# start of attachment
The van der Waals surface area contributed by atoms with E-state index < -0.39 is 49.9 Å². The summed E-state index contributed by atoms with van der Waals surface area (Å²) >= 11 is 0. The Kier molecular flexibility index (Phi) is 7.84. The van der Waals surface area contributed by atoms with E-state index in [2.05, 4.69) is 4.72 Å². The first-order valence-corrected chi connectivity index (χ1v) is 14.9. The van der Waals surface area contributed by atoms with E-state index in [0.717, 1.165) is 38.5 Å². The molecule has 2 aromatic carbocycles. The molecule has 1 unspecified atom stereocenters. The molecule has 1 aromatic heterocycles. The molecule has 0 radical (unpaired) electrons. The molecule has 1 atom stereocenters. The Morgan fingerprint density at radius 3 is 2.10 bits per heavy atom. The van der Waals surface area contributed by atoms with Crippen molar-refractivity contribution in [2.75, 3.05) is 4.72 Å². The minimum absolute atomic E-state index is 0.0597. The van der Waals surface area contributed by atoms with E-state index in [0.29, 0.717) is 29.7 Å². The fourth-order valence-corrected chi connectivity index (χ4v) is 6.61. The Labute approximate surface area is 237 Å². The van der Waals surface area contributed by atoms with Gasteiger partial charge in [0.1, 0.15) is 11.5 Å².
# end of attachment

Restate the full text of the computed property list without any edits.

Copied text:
The van der Waals surface area contributed by atoms with E-state index < -0.39 is 49.9 Å². The summed E-state index contributed by atoms with van der Waals surface area (Å²) >= 11 is 0. The Kier molecular flexibility index (Phi) is 7.84. The van der Waals surface area contributed by atoms with E-state index in [2.05, 4.69) is 4.72 Å². The first-order valence-corrected chi connectivity index (χ1v) is 14.9. The van der Waals surface area contributed by atoms with E-state index in [0.717, 1.165) is 38.5 Å². The molecule has 2 aromatic carbocycles. The molecule has 1 unspecified atom stereocenters. The molecule has 1 aromatic heterocycles. The molecule has 0 radical (unpaired) electrons. The molecule has 1 atom stereocenters. The Morgan fingerprint density at radius 3 is 2.10 bits per heavy atom. The van der Waals surface area contributed by atoms with Crippen molar-refractivity contribution in [2.75, 3.05) is 4.72 Å². The minimum absolute atomic E-state index is 0.0597. The van der Waals surface area contributed by atoms with E-state index in [0.29, 0.717) is 29.7 Å². The fourth-order valence-corrected chi connectivity index (χ4v) is 6.61. The Labute approximate surface area is 237 Å². The van der Waals surface area contributed by atoms with Gasteiger partial charge in [0.1, 0.15) is 11.5 Å².